We live in sage grouse country.
We have a sage grouse lek (mating area) on our deeded land about 1/4 mile from the house and we observe the birds frequently year-round all over the ranch including in our yard. We have, as a result, learned a great deal about these birds. As a result of living with these really cool birds around us for the last 17 plus years we know that some of what people read and hear about the sage grouse is true, and a fair amount is just simply BS.
What everyone needs to understand is that while the sage grouse needs and deserves appropriate management and protection, the intent of those who seek to list the sage grouse as an endangered species are primarily interested in the elimination of cattle grazing on Federal land. To that end they have tried to show that cattle grazing is harming the sage grouse.
My Dad was often fond of saying that only a mean SOB would resort to proof to win an argument. Well, I guess that makes me a mean SOB.
We graze cattle....and....we have a sustainable population of sage grouse.
Wow, imagine that!
The anti-grazing folks say our barbed wire fences are harmful to the grouse. I can't begin to tell you what a bunch of crap that is. We have 13 miles of four strand barbed wire, including 1\2 mile that runs right through the lek area. We watch the grouse move through the fences all the time. We have seen them fly through the fences. We've seen them fly through the guy wires of our wind turbine tower. In 17 years I have seen only one grouse killed near a fence, and the feathers and parts were spread over 100 square feet. Exactly what you would find when a coyote kills a grouse.
The anti-cow folks say that erecting buildings and structures will chase the grouse away. Once again, they're wrong. Oh sure, if you put in a subdivision, the grouse will move elsewhere. However, we are ranchers, not land developers. Our cattle working facility and corral are on the lek area, and the birds couldn't care less. They roost in the squeeze chute and do their mating dance in and around the corral. Obviously not at the same time as when we are working cattle, but when we aren't up there the birds think it's a great place to hang out. You ought to see all the grouse poop in the squeeze chute. We have sage grouse in our yard and around the buildings frequently. We have sage grouse mommas bring their babies into the yard and they play under our vehicles. We have photos!
Another myth running around is that petroleum development needs to be eliminated to protect sage grouse. The facts simply don't support this contention. In the area around us there are hundreds of gas wells, and many miles of buried pipelines with their support facilities and access roads. Some of these wells date back into the 1920's with newer wells drilled in just the last few years. There have been seismic surveys conducted within the last few years that covered our land and hundreds of square miles all around us. The grouse are still here!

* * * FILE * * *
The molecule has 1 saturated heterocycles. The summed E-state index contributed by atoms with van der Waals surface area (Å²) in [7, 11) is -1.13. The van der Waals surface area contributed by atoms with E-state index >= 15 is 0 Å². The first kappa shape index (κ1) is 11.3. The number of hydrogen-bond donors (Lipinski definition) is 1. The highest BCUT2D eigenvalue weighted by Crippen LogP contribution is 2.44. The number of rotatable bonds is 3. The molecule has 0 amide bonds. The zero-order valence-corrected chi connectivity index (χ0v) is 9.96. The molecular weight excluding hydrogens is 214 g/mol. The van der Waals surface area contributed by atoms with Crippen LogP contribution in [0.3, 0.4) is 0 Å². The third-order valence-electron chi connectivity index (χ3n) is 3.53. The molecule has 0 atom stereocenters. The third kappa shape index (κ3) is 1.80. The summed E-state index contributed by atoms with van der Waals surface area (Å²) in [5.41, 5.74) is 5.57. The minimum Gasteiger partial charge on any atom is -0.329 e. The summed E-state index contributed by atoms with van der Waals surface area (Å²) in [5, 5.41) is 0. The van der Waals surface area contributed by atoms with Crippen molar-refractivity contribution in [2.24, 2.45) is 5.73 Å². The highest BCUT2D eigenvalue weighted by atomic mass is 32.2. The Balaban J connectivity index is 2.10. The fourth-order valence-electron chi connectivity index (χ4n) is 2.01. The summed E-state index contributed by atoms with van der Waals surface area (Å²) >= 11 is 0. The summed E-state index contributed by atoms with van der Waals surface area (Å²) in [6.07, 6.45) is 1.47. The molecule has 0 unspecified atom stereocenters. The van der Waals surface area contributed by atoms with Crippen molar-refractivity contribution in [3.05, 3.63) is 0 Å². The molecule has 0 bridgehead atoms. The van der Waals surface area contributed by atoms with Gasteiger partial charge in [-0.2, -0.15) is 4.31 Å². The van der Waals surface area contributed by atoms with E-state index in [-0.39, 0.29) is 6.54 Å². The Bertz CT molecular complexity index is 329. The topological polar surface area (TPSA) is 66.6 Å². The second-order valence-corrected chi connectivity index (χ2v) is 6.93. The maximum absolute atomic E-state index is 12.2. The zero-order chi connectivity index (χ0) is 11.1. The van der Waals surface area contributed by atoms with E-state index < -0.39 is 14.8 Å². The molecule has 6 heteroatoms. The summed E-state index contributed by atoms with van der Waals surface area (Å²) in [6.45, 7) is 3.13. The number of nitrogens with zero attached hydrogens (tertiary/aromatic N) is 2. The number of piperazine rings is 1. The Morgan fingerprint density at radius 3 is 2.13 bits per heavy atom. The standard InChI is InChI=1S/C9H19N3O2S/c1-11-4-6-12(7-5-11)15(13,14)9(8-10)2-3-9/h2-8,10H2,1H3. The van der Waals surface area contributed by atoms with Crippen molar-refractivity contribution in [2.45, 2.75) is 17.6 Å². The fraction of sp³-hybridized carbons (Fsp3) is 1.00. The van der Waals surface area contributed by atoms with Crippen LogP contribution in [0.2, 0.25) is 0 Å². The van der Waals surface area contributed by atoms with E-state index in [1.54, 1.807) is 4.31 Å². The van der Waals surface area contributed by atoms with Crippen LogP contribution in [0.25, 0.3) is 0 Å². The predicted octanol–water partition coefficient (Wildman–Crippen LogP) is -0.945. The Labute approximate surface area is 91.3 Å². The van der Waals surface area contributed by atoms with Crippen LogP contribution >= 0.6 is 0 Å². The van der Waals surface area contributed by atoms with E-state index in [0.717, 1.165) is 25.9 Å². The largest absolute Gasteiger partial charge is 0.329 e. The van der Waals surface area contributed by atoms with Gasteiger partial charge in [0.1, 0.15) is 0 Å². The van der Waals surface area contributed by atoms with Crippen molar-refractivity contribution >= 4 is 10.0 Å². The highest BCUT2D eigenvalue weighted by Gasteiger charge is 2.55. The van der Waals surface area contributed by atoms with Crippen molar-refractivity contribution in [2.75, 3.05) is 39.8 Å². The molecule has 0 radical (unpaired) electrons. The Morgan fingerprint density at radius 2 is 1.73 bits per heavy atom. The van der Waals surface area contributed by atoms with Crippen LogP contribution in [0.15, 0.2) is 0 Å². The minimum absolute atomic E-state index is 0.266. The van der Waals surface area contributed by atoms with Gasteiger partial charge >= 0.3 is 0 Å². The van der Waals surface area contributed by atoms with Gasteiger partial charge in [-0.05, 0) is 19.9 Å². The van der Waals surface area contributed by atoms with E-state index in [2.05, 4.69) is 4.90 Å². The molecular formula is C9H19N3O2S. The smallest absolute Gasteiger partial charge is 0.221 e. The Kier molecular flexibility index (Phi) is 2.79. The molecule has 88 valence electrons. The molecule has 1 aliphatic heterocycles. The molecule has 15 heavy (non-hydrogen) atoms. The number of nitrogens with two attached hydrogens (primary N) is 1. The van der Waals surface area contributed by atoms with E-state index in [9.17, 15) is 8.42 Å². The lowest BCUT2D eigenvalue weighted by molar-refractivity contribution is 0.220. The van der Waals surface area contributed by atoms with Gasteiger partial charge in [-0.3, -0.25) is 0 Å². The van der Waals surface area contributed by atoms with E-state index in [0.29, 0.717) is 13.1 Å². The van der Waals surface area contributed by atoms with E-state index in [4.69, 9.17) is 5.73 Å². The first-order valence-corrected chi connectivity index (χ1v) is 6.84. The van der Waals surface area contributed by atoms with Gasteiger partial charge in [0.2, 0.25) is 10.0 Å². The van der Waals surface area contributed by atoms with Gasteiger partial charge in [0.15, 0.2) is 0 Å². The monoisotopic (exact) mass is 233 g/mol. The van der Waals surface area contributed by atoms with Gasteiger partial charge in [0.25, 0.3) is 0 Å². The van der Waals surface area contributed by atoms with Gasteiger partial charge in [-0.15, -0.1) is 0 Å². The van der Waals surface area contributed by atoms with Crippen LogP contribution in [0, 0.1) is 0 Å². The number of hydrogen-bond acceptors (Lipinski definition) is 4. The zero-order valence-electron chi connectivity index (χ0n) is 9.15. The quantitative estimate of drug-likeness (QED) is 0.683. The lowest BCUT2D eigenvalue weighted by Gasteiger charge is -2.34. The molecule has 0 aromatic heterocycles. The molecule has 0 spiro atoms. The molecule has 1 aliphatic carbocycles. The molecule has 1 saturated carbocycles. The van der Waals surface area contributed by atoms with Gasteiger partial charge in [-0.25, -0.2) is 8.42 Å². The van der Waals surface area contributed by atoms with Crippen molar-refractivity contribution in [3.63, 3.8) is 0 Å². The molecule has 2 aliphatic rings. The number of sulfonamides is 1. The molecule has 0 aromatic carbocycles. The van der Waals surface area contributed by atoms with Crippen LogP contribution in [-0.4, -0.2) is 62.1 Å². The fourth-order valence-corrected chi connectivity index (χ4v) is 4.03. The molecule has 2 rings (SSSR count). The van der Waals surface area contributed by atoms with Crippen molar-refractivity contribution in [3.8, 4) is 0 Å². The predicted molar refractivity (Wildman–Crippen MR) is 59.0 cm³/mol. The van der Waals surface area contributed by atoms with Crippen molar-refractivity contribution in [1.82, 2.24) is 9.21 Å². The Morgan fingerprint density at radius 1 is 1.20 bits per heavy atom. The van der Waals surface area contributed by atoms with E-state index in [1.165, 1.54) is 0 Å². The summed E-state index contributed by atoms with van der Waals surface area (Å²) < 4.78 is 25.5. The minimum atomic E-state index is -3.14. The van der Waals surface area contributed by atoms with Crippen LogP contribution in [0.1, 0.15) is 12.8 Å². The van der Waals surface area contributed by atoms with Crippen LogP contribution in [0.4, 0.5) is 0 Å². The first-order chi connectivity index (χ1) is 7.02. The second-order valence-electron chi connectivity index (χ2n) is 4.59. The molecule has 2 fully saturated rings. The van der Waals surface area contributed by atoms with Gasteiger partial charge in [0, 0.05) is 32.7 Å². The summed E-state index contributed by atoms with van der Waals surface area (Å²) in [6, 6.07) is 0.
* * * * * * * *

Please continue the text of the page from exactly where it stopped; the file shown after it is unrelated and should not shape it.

There are, however, factors that do negatively impact the sage grouse population.
Believe or not, the sage grouse is still listed as an upland game bird in Montana and while hunting of the bird has been restricted some areas, there is still a hunting season for sage grouse.
How dumb is that?
Predators, predators, predators!
There is a large and growing amount of research that is showing that the single biggest negative impact on the long term survival of the sage grouse is predation.
Adult birds are subject to predation by coyotes, and we see the unmistakable signs of that every year as we travel around the ranch. However, the bigger problem by far is the raiding of the grouse nests by crows and ravens.
While a coyote might get one bird, a crow or raven can raid a nest, eat the eggs, and effectively kill nine birds at one time. Even if they don't eat all the eggs, the sage hen does not return to the nest. Immediate decrease in population.
We have always had a few crows around, but few ravens. We now see ravens frequently, and in much greater numbers. That creates a big problem as crows can be hunted, but ravens are a protected species.
Yup. So you list the sage grouse and it gets eaten by another listed species. That'll work pretty good!
So far the only attempt to control the cervids (crows and ravens) around here is the decision by the BLM to cut down most of the trees on our grazing allotment, thus eliminating places for the cervids to perch. I'm not kidding. I have a copy of the EIS.
All the crows and ravens I see are flying or sitting on the ground in the sage brush, or on a fence post.
The bottom line is that those who purport to "save" the sage grouse have an agenda that involves the elimination of cattle grazing, and other activities, that in reality have little if any impact on the survival of this really cool bird.
The sage grouse is just another "tool" like the spotted owl, and the prairie dog.
"I long for the time when phones were dumb, and people were smart!"